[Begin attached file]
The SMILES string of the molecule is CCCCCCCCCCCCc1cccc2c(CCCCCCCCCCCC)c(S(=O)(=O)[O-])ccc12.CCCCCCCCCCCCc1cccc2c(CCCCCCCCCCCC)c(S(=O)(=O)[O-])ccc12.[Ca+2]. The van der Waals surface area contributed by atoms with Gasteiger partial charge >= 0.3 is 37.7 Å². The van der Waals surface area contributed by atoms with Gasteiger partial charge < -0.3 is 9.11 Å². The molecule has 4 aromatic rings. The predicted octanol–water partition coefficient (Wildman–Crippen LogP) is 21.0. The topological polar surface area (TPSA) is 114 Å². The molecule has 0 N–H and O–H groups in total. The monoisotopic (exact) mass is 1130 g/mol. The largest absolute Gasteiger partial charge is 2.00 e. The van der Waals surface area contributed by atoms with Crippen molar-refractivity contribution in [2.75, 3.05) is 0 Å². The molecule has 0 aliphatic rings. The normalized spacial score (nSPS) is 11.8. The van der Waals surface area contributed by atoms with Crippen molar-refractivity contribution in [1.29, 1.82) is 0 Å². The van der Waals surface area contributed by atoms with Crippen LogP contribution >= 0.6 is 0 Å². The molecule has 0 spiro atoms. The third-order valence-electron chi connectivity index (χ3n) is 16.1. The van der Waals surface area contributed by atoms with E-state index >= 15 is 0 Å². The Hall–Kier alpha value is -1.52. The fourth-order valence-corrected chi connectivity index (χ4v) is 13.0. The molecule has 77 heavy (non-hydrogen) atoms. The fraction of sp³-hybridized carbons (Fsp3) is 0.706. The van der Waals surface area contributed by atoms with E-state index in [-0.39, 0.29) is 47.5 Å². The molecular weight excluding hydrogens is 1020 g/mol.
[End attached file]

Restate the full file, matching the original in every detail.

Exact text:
The SMILES string of the molecule is CCCCCCCCCCCCc1cccc2c(CCCCCCCCCCCC)c(S(=O)(=O)[O-])ccc12.CCCCCCCCCCCCc1cccc2c(CCCCCCCCCCCC)c(S(=O)(=O)[O-])ccc12.[Ca+2]. The van der Waals surface area contributed by atoms with Gasteiger partial charge >= 0.3 is 37.7 Å². The van der Waals surface area contributed by atoms with Gasteiger partial charge < -0.3 is 9.11 Å². The molecule has 4 aromatic rings. The predicted octanol–water partition coefficient (Wildman–Crippen LogP) is 21.0. The topological polar surface area (TPSA) is 114 Å². The molecule has 0 N–H and O–H groups in total. The monoisotopic (exact) mass is 1130 g/mol. The largest absolute Gasteiger partial charge is 2.00 e. The van der Waals surface area contributed by atoms with Crippen molar-refractivity contribution in [2.75, 3.05) is 0 Å². The molecule has 0 aliphatic rings. The normalized spacial score (nSPS) is 11.8. The van der Waals surface area contributed by atoms with Crippen molar-refractivity contribution in [1.29, 1.82) is 0 Å². The van der Waals surface area contributed by atoms with Crippen LogP contribution >= 0.6 is 0 Å². The molecule has 0 spiro atoms. The third-order valence-electron chi connectivity index (χ3n) is 16.1. The van der Waals surface area contributed by atoms with E-state index >= 15 is 0 Å². The Hall–Kier alpha value is -1.52. The fourth-order valence-corrected chi connectivity index (χ4v) is 13.0. The molecule has 77 heavy (non-hydrogen) atoms. The fraction of sp³-hybridized carbons (Fsp3) is 0.706. The van der Waals surface area contributed by atoms with E-state index in [-0.39, 0.29) is 47.5 Å². The molecular weight excluding hydrogens is 1020 g/mol.